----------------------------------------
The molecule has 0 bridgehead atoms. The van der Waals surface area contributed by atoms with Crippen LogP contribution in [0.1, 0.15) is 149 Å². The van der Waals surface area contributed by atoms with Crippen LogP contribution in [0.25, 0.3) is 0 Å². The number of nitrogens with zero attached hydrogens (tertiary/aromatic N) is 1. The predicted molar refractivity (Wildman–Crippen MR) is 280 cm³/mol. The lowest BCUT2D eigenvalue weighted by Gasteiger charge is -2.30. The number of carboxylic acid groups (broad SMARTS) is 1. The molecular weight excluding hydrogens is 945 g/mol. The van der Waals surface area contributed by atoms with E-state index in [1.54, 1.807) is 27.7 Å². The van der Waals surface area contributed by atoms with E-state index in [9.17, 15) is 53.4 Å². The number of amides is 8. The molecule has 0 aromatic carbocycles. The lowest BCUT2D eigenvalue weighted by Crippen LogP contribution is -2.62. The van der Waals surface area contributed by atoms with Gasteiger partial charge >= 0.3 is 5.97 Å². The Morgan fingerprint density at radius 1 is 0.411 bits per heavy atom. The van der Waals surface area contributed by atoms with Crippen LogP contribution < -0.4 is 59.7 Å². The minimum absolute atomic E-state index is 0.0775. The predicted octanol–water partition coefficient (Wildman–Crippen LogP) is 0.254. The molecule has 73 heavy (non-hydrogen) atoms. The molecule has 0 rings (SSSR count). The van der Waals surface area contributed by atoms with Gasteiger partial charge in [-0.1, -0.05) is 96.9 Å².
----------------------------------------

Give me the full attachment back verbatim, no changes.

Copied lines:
The molecule has 0 bridgehead atoms. The van der Waals surface area contributed by atoms with Crippen LogP contribution in [0.1, 0.15) is 149 Å². The van der Waals surface area contributed by atoms with Crippen LogP contribution in [0.25, 0.3) is 0 Å². The number of nitrogens with zero attached hydrogens (tertiary/aromatic N) is 1. The predicted molar refractivity (Wildman–Crippen MR) is 280 cm³/mol. The lowest BCUT2D eigenvalue weighted by Gasteiger charge is -2.30. The number of carboxylic acid groups (broad SMARTS) is 1. The molecular weight excluding hydrogens is 945 g/mol. The van der Waals surface area contributed by atoms with E-state index in [1.54, 1.807) is 27.7 Å². The van der Waals surface area contributed by atoms with E-state index in [9.17, 15) is 53.4 Å². The number of amides is 8. The molecule has 0 aromatic carbocycles. The lowest BCUT2D eigenvalue weighted by Crippen LogP contribution is -2.62. The van der Waals surface area contributed by atoms with Gasteiger partial charge >= 0.3 is 5.97 Å². The Morgan fingerprint density at radius 1 is 0.411 bits per heavy atom. The van der Waals surface area contributed by atoms with Crippen LogP contribution < -0.4 is 59.7 Å². The minimum absolute atomic E-state index is 0.0775. The predicted octanol–water partition coefficient (Wildman–Crippen LogP) is 0.254. The molecule has 73 heavy (non-hydrogen) atoms. The molecule has 0 rings (SSSR count). The van der Waals surface area contributed by atoms with Gasteiger partial charge in [-0.1, -0.05) is 96.9 Å².